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Here’s Why Czechs Celebrate Christmas with Carp

For centuries, families throughout much of central Europe have relied on one simple main course for Christmas Eve dinner: the common carp.

But getting from river (or carp farm) to table is not so simple. As the tradition goes, the Christmas carp must first swim in the family bathtub for at least a day or two before being killed, cleaned and prepared.

Fish became popular for Christmas Eve dinner during the 13th century, because Catholics considered fish as a fasting food, and Christmas Eve was the last day of the Advent fast. The history of eating fish on Christmas Eve is entirely due to the fact that Catholics couldn’t eat meat during the fast.

It likely helps that the Czech Republic and Slovakia have an abundance of carp, which they harvest in freshwater ponds and export all over Europe. According to the Food and Agriculture Organization of the United Nations (FAO), in the Czech Republic, “carp is the dominant fish species accounting for almost 90 percent of total aquaculture production,” according to data published in the National Aquaculture Sector Overview.

About 40% of the total is exported, mainly to Germany, Poland, and Slovakia, the rest is sold directly to the public and to local restaurants, primarily to Vietnamese customers, who are fond of carps.

Carp at the Christmas table appeared at the beginning of the 19th century, rather in fishpond areas or in rich families. Originally, it was made so-called  “na černo” (black in English), prepared for up to three days in advance, when the meat was cooked with nuts, gingerbread or plums.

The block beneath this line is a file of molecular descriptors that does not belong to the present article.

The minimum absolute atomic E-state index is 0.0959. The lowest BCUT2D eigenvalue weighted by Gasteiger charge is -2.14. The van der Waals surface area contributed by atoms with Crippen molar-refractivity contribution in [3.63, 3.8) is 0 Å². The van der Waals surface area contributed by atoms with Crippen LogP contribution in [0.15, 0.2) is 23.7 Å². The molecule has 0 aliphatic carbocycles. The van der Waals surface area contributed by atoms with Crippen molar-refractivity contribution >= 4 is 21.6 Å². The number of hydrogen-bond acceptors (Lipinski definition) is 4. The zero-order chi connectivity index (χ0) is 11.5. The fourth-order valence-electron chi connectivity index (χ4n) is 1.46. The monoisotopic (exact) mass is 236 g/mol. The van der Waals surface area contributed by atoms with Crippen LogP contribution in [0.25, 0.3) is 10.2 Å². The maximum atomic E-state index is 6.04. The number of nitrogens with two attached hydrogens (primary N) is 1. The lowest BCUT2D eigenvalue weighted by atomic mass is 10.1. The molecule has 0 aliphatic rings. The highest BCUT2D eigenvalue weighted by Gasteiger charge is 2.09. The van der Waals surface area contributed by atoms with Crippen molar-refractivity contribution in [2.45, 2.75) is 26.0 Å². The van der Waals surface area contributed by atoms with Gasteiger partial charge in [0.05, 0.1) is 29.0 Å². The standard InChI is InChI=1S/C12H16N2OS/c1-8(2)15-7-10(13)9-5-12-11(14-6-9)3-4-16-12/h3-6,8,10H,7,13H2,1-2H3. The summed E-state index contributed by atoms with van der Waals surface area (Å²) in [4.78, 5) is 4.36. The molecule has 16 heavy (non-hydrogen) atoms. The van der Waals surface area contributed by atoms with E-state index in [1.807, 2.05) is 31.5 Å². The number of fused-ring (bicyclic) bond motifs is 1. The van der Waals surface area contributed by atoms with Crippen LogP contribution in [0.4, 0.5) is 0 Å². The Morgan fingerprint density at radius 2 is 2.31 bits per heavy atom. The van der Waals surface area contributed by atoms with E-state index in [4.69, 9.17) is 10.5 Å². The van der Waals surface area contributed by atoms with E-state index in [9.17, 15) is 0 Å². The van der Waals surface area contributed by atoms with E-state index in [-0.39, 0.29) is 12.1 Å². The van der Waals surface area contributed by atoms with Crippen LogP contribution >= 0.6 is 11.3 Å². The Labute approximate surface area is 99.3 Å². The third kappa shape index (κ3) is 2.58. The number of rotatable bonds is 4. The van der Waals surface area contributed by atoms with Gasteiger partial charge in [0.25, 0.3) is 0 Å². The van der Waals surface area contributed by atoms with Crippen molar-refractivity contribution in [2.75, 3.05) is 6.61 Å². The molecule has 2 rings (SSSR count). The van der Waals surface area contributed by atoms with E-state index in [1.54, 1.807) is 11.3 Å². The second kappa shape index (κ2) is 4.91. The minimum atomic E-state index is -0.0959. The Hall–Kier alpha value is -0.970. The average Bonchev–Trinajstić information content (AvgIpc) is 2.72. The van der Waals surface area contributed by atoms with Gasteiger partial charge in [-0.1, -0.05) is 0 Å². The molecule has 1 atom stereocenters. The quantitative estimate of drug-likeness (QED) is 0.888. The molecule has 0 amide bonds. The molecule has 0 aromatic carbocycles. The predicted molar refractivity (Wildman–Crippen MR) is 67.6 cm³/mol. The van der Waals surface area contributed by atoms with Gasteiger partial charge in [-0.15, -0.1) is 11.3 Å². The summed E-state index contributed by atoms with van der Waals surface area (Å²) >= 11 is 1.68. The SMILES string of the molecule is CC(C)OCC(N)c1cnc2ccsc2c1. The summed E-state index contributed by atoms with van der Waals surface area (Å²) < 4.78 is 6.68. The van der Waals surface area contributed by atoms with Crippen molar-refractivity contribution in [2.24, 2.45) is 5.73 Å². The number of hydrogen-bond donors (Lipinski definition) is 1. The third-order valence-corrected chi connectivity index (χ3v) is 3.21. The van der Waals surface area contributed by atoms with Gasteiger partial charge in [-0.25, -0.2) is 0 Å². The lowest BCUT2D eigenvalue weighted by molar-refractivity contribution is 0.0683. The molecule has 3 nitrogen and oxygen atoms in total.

The oldest recipe was written in 1810. The long preparation led to it being replaced by a fried version, drawn from Austrian recipes and already present in the cookbook Domácí kuchařka by Magdaléna Dobromila Rettigová in 1895, the first cookbook to be written in Czech language at the time of national revival.

Nowadays, carp are usually prepared in a trio of flour, eggs, and breadcrumbs. This habit emerged thanks to Mrs. D. Rettigová, the foremother of Czech cookbooks, who introduced a recipe for fried carp in one of their cookbooks in 1924.

Fishing spread in the fourteenth century, when the knights returned from the war expeditions, with greater knowledge on the subject. Like in other cultural and economic fields, even carp breeding expanded under the reign of Charles IV. Attentive to the prosperity of the land, the king commissioned the construction of lakes and ponds, especially in the area of Třeboň.

 

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🎼🎄Oh Christmas carp, oh Christmas carp–a family dinner you’ll soon be. 🎶 Do you have any holiday traditions involving seafood? In Central Europe, carp is a classic Christmas Eve dinner dish. And the fish will live in the family’s bathtub a couple days beforehand. The idea is that since carp are bottom feeders, swimming in fresh water for a few days helps flush mud out of the fish’s system. Others note it was a practical way to store fresh fish before refrigerators. Either way, the tradition has lasted in many households, and carp dinner is about to disappear if someone doesn’t stop that cat😺 Thanks @lenule86 for the pic. @npr did a fun article on the Christmas Carp tradition if you are looking to read more online. Seafood Watch recommends getting carp that is eco-certified by Naturland. Happy holidays everyone! #carp #christmascarp #holidaytraditions #donteatme #hungarycat #meow #sustainableseafood #seafoodwatch

Un post condiviso da Seafood Watch (@seafoodwatch) in data:

 

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#vanocnikapr #vanocnizajic #vanocnibazant #malastrana #trebonskykapr #praha #prague #christmas #vanoce2016 #christmascarp

Un post condiviso da Private Prague & Art Guide (@praguesteps_com) in data:

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